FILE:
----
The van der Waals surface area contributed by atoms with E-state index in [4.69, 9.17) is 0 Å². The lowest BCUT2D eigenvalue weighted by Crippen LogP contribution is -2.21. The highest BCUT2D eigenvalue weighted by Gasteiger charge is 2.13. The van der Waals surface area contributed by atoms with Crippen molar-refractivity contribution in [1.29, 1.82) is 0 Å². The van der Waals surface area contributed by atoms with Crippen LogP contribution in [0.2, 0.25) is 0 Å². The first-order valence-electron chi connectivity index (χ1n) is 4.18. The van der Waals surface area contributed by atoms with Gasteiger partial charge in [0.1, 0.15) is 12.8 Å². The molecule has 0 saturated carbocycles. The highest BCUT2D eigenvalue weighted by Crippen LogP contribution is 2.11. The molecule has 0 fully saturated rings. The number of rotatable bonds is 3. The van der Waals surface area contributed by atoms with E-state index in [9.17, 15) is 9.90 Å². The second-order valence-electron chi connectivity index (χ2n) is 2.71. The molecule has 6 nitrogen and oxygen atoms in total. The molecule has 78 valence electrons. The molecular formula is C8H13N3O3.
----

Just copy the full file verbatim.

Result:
The van der Waals surface area contributed by atoms with E-state index in [4.69, 9.17) is 0 Å². The lowest BCUT2D eigenvalue weighted by Crippen LogP contribution is -2.21. The highest BCUT2D eigenvalue weighted by Gasteiger charge is 2.13. The van der Waals surface area contributed by atoms with Crippen molar-refractivity contribution in [1.29, 1.82) is 0 Å². The van der Waals surface area contributed by atoms with Crippen LogP contribution in [0.2, 0.25) is 0 Å². The first-order valence-electron chi connectivity index (χ1n) is 4.18. The van der Waals surface area contributed by atoms with Gasteiger partial charge in [0.1, 0.15) is 12.8 Å². The molecule has 0 saturated carbocycles. The highest BCUT2D eigenvalue weighted by Crippen LogP contribution is 2.11. The molecule has 0 fully saturated rings. The number of rotatable bonds is 3. The van der Waals surface area contributed by atoms with E-state index in [9.17, 15) is 9.90 Å². The second-order valence-electron chi connectivity index (χ2n) is 2.71. The molecule has 6 nitrogen and oxygen atoms in total. The molecule has 78 valence electrons. The molecular formula is C8H13N3O3.